A team from Northwestern University in the United States have reached on a conclusion that bacteria found on the International Space Station were associated with different genes other than the bacteria found on Earth. The researchers also established through genetic evidence that bacteria on the ISS could exhibit adaptive behaviors for survival.
They also added that in the course of this evolutionary process for adapting to the harsh conditions on the ISS, the bacteria would not transform into antibiotic-resistant and lethal superbugs. It is evident that the ISS harbors different types of microbes which travel into space through cargo or the astronauts.
Given various space agencies gearing up for manned missions to Mars, the issue of the behavior of these microbes in restricted environments has turned into a focal point of discussion. The researchers found that the additional genes developed by the bacteria isolated from the ISS were only responsible for helping the bacteria in responding and evolving gradually for survival in the harsh environment.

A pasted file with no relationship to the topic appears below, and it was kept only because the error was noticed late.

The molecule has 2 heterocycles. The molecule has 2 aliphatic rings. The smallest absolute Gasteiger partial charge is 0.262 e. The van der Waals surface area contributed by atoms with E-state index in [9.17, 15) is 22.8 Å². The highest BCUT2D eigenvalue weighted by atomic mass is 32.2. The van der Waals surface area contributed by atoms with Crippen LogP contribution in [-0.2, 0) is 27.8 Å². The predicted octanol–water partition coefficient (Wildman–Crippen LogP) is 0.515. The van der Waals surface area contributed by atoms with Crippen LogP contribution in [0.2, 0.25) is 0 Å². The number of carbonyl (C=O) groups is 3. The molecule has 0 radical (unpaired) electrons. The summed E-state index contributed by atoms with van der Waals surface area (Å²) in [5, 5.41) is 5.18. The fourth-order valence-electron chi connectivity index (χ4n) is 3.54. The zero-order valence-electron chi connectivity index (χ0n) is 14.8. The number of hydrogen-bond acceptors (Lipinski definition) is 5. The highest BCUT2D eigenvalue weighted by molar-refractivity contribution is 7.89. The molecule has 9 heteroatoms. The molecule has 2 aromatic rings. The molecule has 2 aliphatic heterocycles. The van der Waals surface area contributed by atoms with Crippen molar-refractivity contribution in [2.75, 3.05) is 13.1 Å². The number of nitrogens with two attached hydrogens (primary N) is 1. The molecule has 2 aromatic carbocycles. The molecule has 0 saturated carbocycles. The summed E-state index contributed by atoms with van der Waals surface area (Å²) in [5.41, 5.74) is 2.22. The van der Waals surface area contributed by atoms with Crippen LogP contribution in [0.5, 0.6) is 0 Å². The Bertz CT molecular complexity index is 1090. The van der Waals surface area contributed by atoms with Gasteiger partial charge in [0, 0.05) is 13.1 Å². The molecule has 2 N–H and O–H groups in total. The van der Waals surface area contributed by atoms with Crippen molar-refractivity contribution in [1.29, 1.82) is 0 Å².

The lead author of the study and Assistant Professor at the University, Erica Hartmann, stated that the impact of radiation, lack of ventilation and microgravity on living organisms had been an area under speculation for a long time. She reflected on the long times for which people would be enclosed in little capsules without the facility for opening doors and circulating air during space travel.
Erica added that the stressful and harsh conditions in space and their impact on microbes should be evaluated to estimate their potential impact after a long duration of stay in space. A contributor to the study and postdoctoral student at the institute, Ryan Blaustein, stated that genomic analysis validated evolution of the bacteria as a response and adapting to live rather than evolving to cause disease.
Blaustein further added that the researchers did not observe anything significant regarding virulence or antibiotic resistance in the bacteria from ISS. This research study may imply that astronauts and possibly space tourists shortly would not have to be afraid of microbial infection. However, the researchers have also pointed out that unhealthy people could be highly proven sources for spreading illness in space.